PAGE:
How to Have the Sex Talk with Your Kids

It can genuinely be really tough to start a dialogue about sex and sexuality with your children. Instead of becoming embarrassed or overwhelmed by this subject, simply follow these steps and you’ll be confidently conversing with your kids in no time.

Generic 1960s pic of a father and son scene.

Decide How You Feel About Sex

No matter what you believe in or feel comfortable with, it is best to figure out where you stand in regards to sex and sex education before delving into a teaching position with your child. Before you give the sex talk, you may need to do a little soul searching and introspection about your own attitudes about sex and sexuality. It is important to communicate your values about sex and sexual behavior to your children, so knowing precisely what those are beforehand can be a major help in the process.

Begin at a Young Age

When you teach your children about the parts of their body, such as, “These are your ears and these are your knees,” incorporate their genitalia into this identification process. This is a good time to teach them what their genitals are called, whether they have a penis or a vagina.

Continue to Give Age-Appropriate Information

As they grow and get older, your kids can learn more specifics about their own body and the bodies of their opposite gender.  When they become more aware of gender differences, you can explain the effects of gender hormones to them (estrogen and testosterone). Use these hormones as a means to explore why bodies change over time, such as breast development and body hair growth.

Initiate a Reproductive Discussion

No matter whether you have a boy or a girl, if your child has yet to ask about where babies come from, casually point out a pregnant woman to your kid the next time you’re out. Let them know that there is a baby growing inside of her and ask your child if they know how the baby got inside of her. This will spark the all important pregnancy talk.

Dealing With Puberty

It is vital to pass on information about puberty way before it begins. For girls, tell them about what to expect when they begin their period. For boys, bring up their soon to be changing voice and sporadic erections. Talking these things out before they begin is a great way to reduce their anxiety and confusion regarding their changing bodies.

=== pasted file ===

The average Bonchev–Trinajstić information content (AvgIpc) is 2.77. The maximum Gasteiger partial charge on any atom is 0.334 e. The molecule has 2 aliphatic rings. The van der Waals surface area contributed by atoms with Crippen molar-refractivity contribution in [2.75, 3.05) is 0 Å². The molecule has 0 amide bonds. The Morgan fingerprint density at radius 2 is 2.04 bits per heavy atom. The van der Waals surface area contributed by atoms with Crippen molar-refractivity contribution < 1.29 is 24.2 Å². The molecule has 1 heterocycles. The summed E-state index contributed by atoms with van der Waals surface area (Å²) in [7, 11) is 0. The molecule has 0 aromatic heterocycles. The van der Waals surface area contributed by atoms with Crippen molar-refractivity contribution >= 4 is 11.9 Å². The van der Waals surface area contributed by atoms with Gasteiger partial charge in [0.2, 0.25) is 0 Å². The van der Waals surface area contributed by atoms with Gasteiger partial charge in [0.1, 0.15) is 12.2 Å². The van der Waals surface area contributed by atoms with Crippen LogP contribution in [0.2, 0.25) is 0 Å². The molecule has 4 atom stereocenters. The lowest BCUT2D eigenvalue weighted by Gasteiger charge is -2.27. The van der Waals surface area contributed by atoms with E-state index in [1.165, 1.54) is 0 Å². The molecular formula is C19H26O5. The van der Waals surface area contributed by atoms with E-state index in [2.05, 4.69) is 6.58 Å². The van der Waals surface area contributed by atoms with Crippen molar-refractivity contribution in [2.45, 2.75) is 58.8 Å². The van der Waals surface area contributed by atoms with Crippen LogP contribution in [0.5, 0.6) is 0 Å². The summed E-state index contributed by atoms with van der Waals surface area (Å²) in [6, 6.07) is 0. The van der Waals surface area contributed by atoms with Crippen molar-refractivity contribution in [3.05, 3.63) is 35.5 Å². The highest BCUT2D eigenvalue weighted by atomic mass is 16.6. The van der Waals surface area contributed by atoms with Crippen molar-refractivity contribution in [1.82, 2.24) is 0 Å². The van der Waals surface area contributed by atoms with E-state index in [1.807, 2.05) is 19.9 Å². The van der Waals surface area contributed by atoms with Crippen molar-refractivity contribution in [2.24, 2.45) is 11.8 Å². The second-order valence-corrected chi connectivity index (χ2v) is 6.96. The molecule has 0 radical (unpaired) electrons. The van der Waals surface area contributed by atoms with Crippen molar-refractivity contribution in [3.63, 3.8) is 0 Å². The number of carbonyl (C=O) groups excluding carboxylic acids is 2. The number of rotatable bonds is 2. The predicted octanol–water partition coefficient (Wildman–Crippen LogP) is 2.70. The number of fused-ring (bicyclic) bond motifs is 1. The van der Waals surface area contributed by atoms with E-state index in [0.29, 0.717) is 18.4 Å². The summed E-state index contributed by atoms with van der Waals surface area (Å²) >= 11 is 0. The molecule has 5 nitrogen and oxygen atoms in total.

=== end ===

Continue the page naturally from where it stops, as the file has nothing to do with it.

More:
Don’t Dismiss the Emotional Aspects

It is really important to teach your kids about the maturity, responsibilities, love and caring that go along with having sex. When they know about the feelings that go along with sex, they may be less likely to give into peer pressure, because they won’t want to get hurt or to hurt someone else’s feelings. Tell them about the things that come before sex, like dating, snuggling, hand holding and kissing. Let them know that sex can be something you work up to in a relationship.

Single Parents and Talking to the Opposite Sex

Being a single parent of a child who is of the opposite gender can make things a little more uncomfortable when it comes to giving the sex talk. But, it is still super important to go through with it. If it is too distressing, enlist another family member to help out, like an uncle is you have a boy or an aunt if you have a girl. This can take some of the pressure off of you. The object is to create an open forum for sex questions between you and your child, so even if they are the opposite gender, make sure they know they can come to you with concerns and inquiries about sex.

Stay Calm and Respond Positively

Your response to your child’s questions should be relaxed and positive ones. Even if their question upsets you initially, or if you are unsure how to answer right away, make it clear that you’re happy they asked you. This will encourage them to ask you other things about sex and sexuality in the future. Always remember that it is perfectly acceptable to not know the right answer to your child’s questions about sex, but it is best if you can find out the answer and get back to them, even if this requires some research from books or from another trusted source.